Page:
Webster case may force change
Fifa could review policies after a Court of Arbitration for Sport ruling on the Andy Webster case.
Last Updated: 31/01/08 4:06pm
Fifa could review their transfer policies after a Court of Arbitration for Sport (CAS) ruling on Wednesday on the Andy Webster case.
Former Hearts player Webster appealed against a ruling by Fifa's dispute resolution chamber to pay £625,000 compensation to the Scottish club after he broke his contract to join Wigan in 2006.
The player, who is currently on loan at Rangers, quit Hearts after three years of a four-year contract.
The CAS decided Webster will only have to pay up the final year of his contract to secure his release, reducing the amount of compensation he must pay to £150,000. It insisted there was no straightforward reason why the governing body would reach the first figure.
But hitting out at the decision, Fifa President Sepp Blatter said: "The decision which CAS took on January 30 is very damaging for football and a Pyrrhic victory for those players and their agents, who toy with the idea of rescinding contracts before they have been fulfilled.
"CAS did not properly take into consideration the specificity of sport as required by article 17 par. 1 of the regulations on the status and transfer of players.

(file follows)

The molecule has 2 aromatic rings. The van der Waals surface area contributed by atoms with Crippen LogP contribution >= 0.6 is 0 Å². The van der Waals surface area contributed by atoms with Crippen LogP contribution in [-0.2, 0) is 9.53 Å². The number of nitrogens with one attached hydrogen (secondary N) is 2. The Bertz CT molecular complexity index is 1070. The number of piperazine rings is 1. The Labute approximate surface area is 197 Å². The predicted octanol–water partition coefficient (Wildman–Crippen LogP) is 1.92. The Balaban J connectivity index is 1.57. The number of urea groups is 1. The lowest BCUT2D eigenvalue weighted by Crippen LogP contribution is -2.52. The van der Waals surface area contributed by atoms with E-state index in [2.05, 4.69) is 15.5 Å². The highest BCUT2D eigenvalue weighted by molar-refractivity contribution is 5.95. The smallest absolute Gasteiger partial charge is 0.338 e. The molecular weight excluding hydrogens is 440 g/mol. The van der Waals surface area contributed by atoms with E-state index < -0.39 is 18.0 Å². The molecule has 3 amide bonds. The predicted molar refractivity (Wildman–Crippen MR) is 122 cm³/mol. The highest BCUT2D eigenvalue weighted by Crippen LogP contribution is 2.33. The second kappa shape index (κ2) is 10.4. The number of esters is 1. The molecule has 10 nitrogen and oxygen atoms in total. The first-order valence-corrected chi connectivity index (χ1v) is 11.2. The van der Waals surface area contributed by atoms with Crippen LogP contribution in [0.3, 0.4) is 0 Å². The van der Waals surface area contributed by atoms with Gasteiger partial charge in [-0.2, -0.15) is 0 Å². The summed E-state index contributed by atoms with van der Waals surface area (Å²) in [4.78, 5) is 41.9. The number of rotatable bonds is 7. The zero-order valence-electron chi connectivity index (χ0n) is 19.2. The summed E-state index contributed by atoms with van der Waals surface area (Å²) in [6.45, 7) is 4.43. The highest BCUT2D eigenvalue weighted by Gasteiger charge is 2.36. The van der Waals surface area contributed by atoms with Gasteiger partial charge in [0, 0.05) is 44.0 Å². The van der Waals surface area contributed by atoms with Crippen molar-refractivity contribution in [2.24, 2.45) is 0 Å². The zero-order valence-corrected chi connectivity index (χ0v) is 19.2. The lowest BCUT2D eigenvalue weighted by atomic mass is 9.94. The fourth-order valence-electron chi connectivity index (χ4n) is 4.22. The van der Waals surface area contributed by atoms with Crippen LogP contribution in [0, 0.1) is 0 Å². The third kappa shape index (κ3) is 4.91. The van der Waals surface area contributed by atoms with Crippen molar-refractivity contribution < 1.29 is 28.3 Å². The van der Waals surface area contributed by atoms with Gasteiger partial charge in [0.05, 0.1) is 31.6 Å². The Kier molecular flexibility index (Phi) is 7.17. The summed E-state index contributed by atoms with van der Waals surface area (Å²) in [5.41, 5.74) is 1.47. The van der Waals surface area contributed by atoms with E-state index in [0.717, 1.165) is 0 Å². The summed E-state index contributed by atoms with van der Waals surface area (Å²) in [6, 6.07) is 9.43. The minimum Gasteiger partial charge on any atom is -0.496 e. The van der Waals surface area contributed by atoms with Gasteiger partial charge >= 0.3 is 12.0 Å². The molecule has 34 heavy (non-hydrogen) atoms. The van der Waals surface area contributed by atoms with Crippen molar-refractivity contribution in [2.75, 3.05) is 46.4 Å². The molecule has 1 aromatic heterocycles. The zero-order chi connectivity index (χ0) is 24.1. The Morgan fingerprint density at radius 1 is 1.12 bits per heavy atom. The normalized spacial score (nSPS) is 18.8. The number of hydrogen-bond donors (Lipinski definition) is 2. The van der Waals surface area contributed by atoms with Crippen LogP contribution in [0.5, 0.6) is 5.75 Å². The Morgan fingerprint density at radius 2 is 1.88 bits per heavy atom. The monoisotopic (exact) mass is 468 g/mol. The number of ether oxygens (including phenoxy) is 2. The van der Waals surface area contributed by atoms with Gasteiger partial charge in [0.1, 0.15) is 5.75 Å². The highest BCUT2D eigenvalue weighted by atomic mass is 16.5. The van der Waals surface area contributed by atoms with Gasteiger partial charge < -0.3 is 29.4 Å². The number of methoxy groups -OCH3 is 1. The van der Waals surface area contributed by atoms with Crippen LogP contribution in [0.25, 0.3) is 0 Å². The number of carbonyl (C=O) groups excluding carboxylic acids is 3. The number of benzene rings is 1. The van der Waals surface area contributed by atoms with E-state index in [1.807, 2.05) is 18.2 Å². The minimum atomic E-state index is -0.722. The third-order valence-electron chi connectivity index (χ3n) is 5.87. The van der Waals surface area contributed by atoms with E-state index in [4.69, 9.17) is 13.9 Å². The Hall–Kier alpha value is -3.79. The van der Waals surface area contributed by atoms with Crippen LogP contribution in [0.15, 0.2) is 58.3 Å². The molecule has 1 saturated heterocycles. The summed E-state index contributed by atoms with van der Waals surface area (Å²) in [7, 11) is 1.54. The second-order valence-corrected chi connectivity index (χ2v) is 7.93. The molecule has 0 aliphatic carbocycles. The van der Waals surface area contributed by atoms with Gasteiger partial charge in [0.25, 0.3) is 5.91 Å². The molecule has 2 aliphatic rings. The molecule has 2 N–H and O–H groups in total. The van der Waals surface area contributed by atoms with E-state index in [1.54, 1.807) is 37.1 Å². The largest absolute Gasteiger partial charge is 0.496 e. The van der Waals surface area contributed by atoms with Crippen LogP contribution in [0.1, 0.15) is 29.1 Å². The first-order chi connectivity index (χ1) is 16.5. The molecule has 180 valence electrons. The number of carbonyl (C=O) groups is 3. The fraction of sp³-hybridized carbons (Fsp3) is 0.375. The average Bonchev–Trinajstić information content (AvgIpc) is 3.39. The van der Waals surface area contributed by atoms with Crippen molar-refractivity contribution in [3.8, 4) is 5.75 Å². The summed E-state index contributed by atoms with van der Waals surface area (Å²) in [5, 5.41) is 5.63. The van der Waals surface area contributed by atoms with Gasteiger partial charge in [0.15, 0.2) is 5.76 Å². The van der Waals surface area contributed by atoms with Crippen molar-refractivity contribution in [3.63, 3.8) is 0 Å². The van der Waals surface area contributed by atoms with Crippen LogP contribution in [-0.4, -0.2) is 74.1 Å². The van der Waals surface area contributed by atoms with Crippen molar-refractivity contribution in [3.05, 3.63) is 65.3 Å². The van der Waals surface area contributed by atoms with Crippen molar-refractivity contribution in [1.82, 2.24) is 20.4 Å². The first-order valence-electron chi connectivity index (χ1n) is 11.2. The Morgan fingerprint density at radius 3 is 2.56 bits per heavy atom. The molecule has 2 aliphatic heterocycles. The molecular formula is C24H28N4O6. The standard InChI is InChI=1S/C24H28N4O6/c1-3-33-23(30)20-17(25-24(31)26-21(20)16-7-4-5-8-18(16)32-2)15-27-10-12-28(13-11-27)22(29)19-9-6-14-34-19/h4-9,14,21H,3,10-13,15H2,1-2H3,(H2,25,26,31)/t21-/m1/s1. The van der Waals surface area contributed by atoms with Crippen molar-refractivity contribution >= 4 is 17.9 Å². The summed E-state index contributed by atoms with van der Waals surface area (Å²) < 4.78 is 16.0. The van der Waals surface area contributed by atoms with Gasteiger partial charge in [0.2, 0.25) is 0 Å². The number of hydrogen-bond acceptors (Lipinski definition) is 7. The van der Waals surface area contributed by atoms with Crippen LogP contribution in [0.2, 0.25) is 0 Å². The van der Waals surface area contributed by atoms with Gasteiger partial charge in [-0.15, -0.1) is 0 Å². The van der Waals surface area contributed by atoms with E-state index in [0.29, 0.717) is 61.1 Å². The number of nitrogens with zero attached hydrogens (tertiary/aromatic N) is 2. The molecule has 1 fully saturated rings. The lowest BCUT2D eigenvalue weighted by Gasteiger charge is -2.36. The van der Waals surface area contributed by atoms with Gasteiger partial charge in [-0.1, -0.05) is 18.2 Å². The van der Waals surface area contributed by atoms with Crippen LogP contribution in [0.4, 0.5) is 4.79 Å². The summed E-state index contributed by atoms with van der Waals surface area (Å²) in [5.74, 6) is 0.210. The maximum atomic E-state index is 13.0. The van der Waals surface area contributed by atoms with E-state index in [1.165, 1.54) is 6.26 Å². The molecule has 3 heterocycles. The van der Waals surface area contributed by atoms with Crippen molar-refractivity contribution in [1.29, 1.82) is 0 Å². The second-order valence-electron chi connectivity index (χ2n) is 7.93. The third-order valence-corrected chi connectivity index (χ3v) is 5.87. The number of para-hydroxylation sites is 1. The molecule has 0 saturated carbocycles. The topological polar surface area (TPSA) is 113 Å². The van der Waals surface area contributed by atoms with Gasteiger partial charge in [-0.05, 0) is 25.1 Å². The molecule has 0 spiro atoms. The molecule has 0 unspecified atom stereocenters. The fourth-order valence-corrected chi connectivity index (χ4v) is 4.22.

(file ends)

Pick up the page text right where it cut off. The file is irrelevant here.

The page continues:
"Because of this unfortunate decision, the principle of contractual stability, as agreed in 2001 with the European Commission as part of the new transfer regulations and which restored order to the transfer system, has been deemed less important than the short-term interests of the player involved."
FIFA are now concerned that, in future, any player at the same stage of a contract as Webster reached will know the cost of buying themselves out of a deal.
They could review their policies on transfers in the wake of the ruling, now the loophole has been exploited.
In their statement, Fifa said: "Should the protection of contractual stability finally indeed be subverted, Fifa will consider appropriate measures to safeguard the special nature of sport with regard to employment contracts."